She then looked at me, smiled a radiant smile, and asked: “Are you an American?”

“Yes, I am.”

“Oh, I'm simply mad about everything American,” she said excitedly, and then gave a slight laugh.

“Oh, would that include me, too?”

She laughed more heartily now and said: “I'm sure it will.”

With that, it all started. She told me she was a German from Berlin and was studying architecture at the University of Vienna. She wished more than anything to move to the United States someday, probably to New York City. She was filled with questions regarding everything I could tell her about what life was really like in the US.

Like most Europeans she seemed to have absolutely no idea of just how large the US really was. She talked about a two-week trip she planned to take there next year that would need to cover impossible distances in that time frame. I tried to make her realize just how ridiculous her planned itinerary was, and she eventually laughed at what she then realized was her own naivety about the true size of the United States.

The more we spoke the more I found her to be charming, energetic, intelligent, very attractive - and very young. I was thirty-two, then. She told me that she was twenty-two. Her youthful energy and exuberance made me feel positively ancient.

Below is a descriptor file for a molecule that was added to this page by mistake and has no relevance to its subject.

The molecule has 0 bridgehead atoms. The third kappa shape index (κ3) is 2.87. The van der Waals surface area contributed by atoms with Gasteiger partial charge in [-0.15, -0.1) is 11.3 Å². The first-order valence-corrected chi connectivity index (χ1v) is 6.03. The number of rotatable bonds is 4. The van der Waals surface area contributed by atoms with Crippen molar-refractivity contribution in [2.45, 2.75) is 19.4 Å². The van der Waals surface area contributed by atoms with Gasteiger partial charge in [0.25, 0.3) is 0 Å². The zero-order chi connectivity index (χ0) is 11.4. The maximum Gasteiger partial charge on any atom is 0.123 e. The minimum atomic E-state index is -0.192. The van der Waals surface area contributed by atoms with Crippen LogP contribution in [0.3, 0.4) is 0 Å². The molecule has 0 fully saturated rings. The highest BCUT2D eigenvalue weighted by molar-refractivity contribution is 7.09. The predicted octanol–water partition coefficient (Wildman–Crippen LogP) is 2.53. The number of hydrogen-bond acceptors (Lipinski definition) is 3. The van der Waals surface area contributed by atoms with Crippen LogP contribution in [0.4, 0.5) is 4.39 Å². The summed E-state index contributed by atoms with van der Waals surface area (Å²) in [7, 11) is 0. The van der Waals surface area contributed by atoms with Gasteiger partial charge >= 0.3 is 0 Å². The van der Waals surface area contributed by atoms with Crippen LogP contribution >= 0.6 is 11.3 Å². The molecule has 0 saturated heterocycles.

She then told me: “I want to go to the Schoenbrunn Palace today and make some sketches of it. Have you been there?”

“Many times,” I said.

“Wonderful,” she positively gushed. “Would you be my guide? I've never been there before.”

Well, this was getting interesting. Was she really just looking for a little help? I was pretty old for there to be any romantic interest on her part. Did she have some ulterior motive? Did she think I would be able to somehow help get her to the US? Damn, I was getting so suspicious in my old age! Maybe she's just enjoying being with an American.

What exciting story are you working on next?
A sequel to Trapped in a Hall of Mirrors titled Funhouse Mirrors, which follows the further adventures of my protagonist, Stephen Connor, as he completes his assignment with the CIA Station in Vienna, Austria. There Stephen will act as a case officer running an agent inside the Bulgarian Embassy, and deal with a very important Russian defector who brings with him information that could result in an all-out war between the US and USSR. I've just finished the first draft of this book and am now in the editing phase. I hope to have it released for publication this fall.

When did you first consider yourself a writer?